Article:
Search Images Maps Play YouTube News Gmail Drive More »
Sign in
Screen reader users: click this link for accessible mode. Accessible mode has the same essential features but works better with your reader.

Patents

  1. Advanced Patent Search
Publication numberUS5456787 A
Publication typeGrant
Application numberUS 08/159,715
Publication dateOct 10, 1995
Filing dateDec 1, 1993
Priority dateDec 1, 1993
Fee statusLapsed
Publication number08159715, 159715, US 5456787 A, US 5456787A, US-A-5456787, US5456787 A, US5456787A
InventorsJ. Edgar Myles
Original AssigneeJ. E. Miles, Inc.
Export CitationBiBTeX, EndNote, RefMan
External Links: USPTO, USPTO Assignment, Espacenet
Method for making a hydropneumatic accumulator
US 5456787 A
Abstract
A method for making a hydropneumatic accumulator with a replaceable bladder for an active vehicle suspension comprising the steps chemically treating a resilient single layer bladder with a gas to provide imperviousness of a compressible gas through the bladder, bonding a spherical bumper to a closed end of the bladder, engaging an inward facing seal portion extending around an "open mouth" portion of the bladder with an external groove extending around a cylindrical cap to close off the "open mouth" portion, slideably mounting the cap and said bladder in the interior of an accumulator housing to divide the housing into a first sealed chamber for a hydraulic liquid and a second sealed chamber for a compressible gas; and engaging a detachable ring with a groove in the interior of the accumulator housing to retain the cover and the bladder in the housing.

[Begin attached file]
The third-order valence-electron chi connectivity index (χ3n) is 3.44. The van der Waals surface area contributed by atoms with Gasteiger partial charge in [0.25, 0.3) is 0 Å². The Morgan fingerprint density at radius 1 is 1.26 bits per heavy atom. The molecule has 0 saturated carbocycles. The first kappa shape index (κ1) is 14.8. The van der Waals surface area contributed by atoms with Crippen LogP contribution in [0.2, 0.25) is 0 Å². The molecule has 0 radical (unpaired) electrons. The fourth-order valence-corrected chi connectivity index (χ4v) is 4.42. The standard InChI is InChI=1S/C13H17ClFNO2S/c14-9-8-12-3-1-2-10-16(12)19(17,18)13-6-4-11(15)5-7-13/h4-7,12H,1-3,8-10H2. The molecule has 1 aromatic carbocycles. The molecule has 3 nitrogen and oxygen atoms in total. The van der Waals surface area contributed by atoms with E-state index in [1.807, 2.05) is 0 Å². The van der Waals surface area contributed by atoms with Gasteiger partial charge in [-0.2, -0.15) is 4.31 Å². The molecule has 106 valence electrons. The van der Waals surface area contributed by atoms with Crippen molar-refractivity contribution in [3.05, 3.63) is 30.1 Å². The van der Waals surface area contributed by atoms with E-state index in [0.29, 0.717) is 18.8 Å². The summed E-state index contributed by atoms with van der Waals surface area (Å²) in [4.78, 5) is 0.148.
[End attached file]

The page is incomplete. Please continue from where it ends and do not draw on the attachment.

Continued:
Images(2)
Previous page
Next page
Claims(7)
I claim:
1. A method for making a hydropneumatic accumulator with a replaceable resilient bladder for a vehicle suspension, comprising the steps of engaging an inward facing seal portion extending around an "open mouth" portion of a single layer bladder having an opposite closed end portion with an external groove extending around a cylindrical cap to close off said "open mouth" portion of said bladder; slideably mounting said cap and said bladder in the interior of an accumulator housing to suspend said bladder in said housing and divide said housing into a first sealed chamber for a hydraulic liquid and a second sealed chamber for a compressible gas; and engaging a detachable ring with groove in the interior of said accumulator housing to retain said cap and said bladder in said housing.
2. The method for making an accumulator as recited in claim 1 further comprising the step of chemically treating said bladder by exposing said single layer bladder to a mixture of sulfur trioxide gas in air prior to assembling said bladder in said housing to produce a thin layer of a sulfonate on an external portion of said bladder to provide imperviousness of said compressible gas through said bladder.
3. The method as recited in claim 2, further comprising the step of treating said bladder after sulfonation with a neutralizing agent to make the resulting sulfonate inert.
4. The method as recited in claim 3 wherein said neutralizing agent is comprised of an inorganic calcium solution.
5. The method for making an accumulator as recited in claim 1 further comprising the step of bonding a spherical bumper to said closed end of said bladder before assembling said bladder in said housing to improve the durability of said bladder.